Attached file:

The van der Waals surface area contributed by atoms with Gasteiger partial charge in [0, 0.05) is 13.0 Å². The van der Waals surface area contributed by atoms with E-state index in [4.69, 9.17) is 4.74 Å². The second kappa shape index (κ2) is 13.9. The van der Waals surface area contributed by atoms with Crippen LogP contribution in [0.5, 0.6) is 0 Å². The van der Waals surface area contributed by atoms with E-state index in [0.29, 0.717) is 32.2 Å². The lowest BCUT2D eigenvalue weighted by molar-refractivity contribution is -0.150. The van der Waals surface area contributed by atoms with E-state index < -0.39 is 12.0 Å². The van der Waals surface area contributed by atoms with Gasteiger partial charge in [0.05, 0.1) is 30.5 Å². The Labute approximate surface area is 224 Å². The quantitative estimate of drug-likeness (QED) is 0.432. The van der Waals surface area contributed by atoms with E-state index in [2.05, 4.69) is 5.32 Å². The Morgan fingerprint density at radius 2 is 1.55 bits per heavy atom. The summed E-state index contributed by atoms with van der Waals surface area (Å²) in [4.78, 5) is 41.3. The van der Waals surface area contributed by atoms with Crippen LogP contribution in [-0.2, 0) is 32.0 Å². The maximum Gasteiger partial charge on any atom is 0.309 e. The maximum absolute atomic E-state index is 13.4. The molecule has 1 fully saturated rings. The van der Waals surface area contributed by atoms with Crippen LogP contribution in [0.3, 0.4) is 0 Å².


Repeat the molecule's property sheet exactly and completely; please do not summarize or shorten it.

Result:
The van der Waals surface area contributed by atoms with Gasteiger partial charge in [0, 0.05) is 13.0 Å². The van der Waals surface area contributed by atoms with E-state index in [4.69, 9.17) is 4.74 Å². The second kappa shape index (κ2) is 13.9. The van der Waals surface area contributed by atoms with Crippen LogP contribution in [0.5, 0.6) is 0 Å². The van der Waals surface area contributed by atoms with E-state index in [0.29, 0.717) is 32.2 Å². The lowest BCUT2D eigenvalue weighted by molar-refractivity contribution is -0.150. The van der Waals surface area contributed by atoms with E-state index < -0.39 is 12.0 Å². The van der Waals surface area contributed by atoms with Gasteiger partial charge in [0.05, 0.1) is 30.5 Å². The Labute approximate surface area is 224 Å². The quantitative estimate of drug-likeness (QED) is 0.432. The van der Waals surface area contributed by atoms with E-state index in [2.05, 4.69) is 5.32 Å². The Morgan fingerprint density at radius 2 is 1.55 bits per heavy atom. The summed E-state index contributed by atoms with van der Waals surface area (Å²) in [4.78, 5) is 41.3. The van der Waals surface area contributed by atoms with Crippen LogP contribution in [-0.2, 0) is 32.0 Å². The maximum Gasteiger partial charge on any atom is 0.309 e. The maximum absolute atomic E-state index is 13.4. The molecule has 1 fully saturated rings. The van der Waals surface area contributed by atoms with Crippen LogP contribution in [0.3, 0.4) is 0 Å².